It’s 2009 and change is in the air here at Wednesday Journal as I’m relinquishing the reins on the Viewpoints section for the second time in the last five years.

Marty Stempniak will be the new Viewpoints editor, so letters and One Views should be sent directly to him- if you’re e-mailing, to his attention if you’re faxing (708-524-0447), and with his name on the envelope if you’re snail-mailing (141 S. Oak Park Ave. 60302).

Change, as they say, is the only constant, and over the years, Viewpoints has changed. Most of our letters now come through e-mail or via online responses (

A couple of things though haven’t changed:

1) Wednesday Journal has the liveliest letters section of any newspaper in the entire country. No, I haven’t read every newspaper, but I defy anyone to show me one that’s livelier. 2) We remain committed to letting all sides have their say.

What has changed, with the economic downturn, is that we no longer have as many pages to devote to letting everyone have their say. In the past, our goal was to print as many letters as we possibly could (even if it sometimes took several months to get them in).

Unfortunately, space limitations have forced us to be more selective. We still aim to get all letters posted online, but we won’t be able to get them all in print. I hate that, but we just don’t have the space.

Brevity helps. To that end, we’re tightening the word count. From now on, we’re asking that letters be no more than 250 words, and One View essays will be limited to 500 words. I know that’s hard for the long-winded among us (including me), but I also know from experience that whenever I prevail on letter-writers to shorten their submissions, they almost invariably respond that the shorter version is an improvement.

Though most of you have probably never read it, our Viewpoints policies are spelled out in the fine print on the opposite page in the bottom right corner. You’ll notice the deadline for letters is now Thursday by 5 p.m. That’s a day earlier, but Viewpoints regulars know the deadline is mostly a formality. Given the backlog of letters we are forced to maintain, we can never guarantee that a letter will be printed the Wednesday after it is received. That’s regrettable, but it’s the reality when you have a readership as opinionated-and as literate-as ours.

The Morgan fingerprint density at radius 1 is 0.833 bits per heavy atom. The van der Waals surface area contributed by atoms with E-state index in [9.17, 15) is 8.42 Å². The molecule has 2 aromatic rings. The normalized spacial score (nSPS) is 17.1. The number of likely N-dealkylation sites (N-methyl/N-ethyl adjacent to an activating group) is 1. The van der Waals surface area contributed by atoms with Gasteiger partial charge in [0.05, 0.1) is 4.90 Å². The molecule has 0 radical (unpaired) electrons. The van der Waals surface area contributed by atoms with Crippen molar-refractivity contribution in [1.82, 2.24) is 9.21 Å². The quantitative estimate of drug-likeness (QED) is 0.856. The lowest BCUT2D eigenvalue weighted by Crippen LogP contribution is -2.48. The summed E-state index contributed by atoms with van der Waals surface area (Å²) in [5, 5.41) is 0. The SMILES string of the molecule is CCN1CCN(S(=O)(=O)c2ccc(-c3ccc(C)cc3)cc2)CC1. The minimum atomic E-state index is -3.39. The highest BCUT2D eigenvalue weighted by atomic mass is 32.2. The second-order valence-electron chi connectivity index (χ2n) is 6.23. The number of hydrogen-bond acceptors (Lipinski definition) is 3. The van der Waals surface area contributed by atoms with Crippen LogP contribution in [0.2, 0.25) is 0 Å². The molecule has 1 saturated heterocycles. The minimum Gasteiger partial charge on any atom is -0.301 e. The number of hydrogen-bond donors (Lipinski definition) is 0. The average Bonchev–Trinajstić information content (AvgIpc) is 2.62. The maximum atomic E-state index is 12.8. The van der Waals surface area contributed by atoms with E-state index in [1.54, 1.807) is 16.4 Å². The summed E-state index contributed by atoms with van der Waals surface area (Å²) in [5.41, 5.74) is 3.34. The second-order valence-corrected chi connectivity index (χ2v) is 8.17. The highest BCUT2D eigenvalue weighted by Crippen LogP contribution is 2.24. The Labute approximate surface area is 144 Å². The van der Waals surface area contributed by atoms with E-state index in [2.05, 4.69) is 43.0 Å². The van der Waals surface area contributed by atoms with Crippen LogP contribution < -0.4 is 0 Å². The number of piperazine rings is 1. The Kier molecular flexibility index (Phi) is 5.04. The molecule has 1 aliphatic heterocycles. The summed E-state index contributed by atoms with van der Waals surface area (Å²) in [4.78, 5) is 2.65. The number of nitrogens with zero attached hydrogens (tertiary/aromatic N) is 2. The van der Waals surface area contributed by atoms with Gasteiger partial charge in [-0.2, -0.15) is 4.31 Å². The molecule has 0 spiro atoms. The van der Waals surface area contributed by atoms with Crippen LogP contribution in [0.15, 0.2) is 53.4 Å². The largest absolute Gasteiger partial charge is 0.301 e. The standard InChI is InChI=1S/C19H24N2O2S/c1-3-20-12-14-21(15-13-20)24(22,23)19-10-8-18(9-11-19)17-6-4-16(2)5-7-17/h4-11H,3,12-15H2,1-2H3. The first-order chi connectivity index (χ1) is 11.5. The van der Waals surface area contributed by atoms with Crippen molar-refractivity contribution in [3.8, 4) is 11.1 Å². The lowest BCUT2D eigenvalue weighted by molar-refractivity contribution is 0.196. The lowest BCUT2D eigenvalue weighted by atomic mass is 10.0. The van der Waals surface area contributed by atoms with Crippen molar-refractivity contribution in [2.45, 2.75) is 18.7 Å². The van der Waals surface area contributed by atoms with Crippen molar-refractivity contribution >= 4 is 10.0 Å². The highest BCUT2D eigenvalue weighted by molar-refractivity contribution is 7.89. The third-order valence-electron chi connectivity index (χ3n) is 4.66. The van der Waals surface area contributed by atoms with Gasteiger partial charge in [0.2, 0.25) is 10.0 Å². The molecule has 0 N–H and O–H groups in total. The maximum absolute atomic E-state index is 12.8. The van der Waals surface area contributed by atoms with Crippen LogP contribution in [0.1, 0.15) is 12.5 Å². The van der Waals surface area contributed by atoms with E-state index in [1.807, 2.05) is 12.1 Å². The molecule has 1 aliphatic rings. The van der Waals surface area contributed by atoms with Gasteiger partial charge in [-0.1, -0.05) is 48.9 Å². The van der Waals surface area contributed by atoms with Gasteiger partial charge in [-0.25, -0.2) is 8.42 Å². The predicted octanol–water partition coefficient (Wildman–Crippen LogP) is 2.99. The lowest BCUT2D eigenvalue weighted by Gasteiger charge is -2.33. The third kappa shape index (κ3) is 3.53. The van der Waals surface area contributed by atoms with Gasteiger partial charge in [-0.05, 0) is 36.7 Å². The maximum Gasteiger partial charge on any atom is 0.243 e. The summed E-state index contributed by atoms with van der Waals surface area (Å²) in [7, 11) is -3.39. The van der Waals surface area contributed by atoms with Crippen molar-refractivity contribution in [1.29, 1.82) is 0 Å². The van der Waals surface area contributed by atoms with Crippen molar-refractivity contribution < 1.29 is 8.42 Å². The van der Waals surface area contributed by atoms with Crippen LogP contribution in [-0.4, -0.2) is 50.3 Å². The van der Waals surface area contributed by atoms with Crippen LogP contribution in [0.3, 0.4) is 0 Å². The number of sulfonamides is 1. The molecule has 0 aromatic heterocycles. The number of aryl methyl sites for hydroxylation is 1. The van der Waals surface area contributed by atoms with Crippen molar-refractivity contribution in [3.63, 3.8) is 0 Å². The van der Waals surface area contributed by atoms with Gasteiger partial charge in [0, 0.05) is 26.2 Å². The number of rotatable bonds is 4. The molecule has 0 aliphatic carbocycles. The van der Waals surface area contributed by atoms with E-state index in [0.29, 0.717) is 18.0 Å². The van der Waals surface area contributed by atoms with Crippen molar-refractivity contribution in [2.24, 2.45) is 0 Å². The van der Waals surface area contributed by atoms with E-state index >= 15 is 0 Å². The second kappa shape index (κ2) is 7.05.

Having such a readership is a wonderful thing, and I’ve never forgotten that it’s a privilege to edit the Viewpoints section. Nowhere else can you find proof, week after week, that there’s hope for democracy. At the same time, week after week, I find proof that a lot of intelligent, articulate people need an editor. I’ve always made an effort to clean up letters, hopefully without changing the meaning. I don’t do it for the letter-writers. I do it for the readers. This section is meant to be read, and I’ve always tried to make that read as painless as possible.

Being editor of a section devoted almost entirely to subjectivity is, ironically, an excellent exercise in objectivity. I’m in the unusual position of writing headlines, for instance, like “Trainor is a liar,” in which I take a certain perverse pleasure. I also try to include criticism of Wednesday Journal in a timely manner, even when I strongly disagree with that opinion, because it’s healthy for us to hear it.

Being rather opinionated myself, it won’t surprise you to hear that I have developed opinions about how writers argue their points. Too often they resort to emotion and not enough to reason. But I know people get emotional about important issues, and I wrestle with that myself. There’s also too much conspiratorial thinking. In my experience, human beings aren’t well organized enough for vast conspiracies of any wing. I also don’t think people are so diabolical and nefarious. Mostly, we are underinformed, overemotional, and mistake prone. God knows we’ve made our share of mistakes here at the paper over the years. I have anyway.

But there’s nothing wrong with a little passionate intensity. I often say we’re full-service journalists. People need to vent. That alone makes Viewpoints one of the most important sections we offer.

The thing I like least about letter-writers is the tendency to dismiss an opponent’s argument without rebutting it-as if expressing contempt for an opinion were enough to discredit it. If you can’t rebut your opponent with reasonable counter-arguments, the other side wins, no matter how creatively you sneer at him. We could all do with a tutorial on effective arguing.

BUT MY BIGGEST PEEVE IS WRITERS WHO USE ALL CAPS FOR EMPHASIS, FOLLOWED BY SERIAL EXCLAMATION POINTS!!!!! They make you look like a nutcase-or would if I let your letter go into print that way. Instead, I have to retype the entire sentence, which doesn’t do a thing for my objectivity.

All this is now Marty’s headache. I will, of course, keep writing this column, infuriating some, delighting others, and diligently trying to reach all the readers in between.

Please keep reading … and writing.

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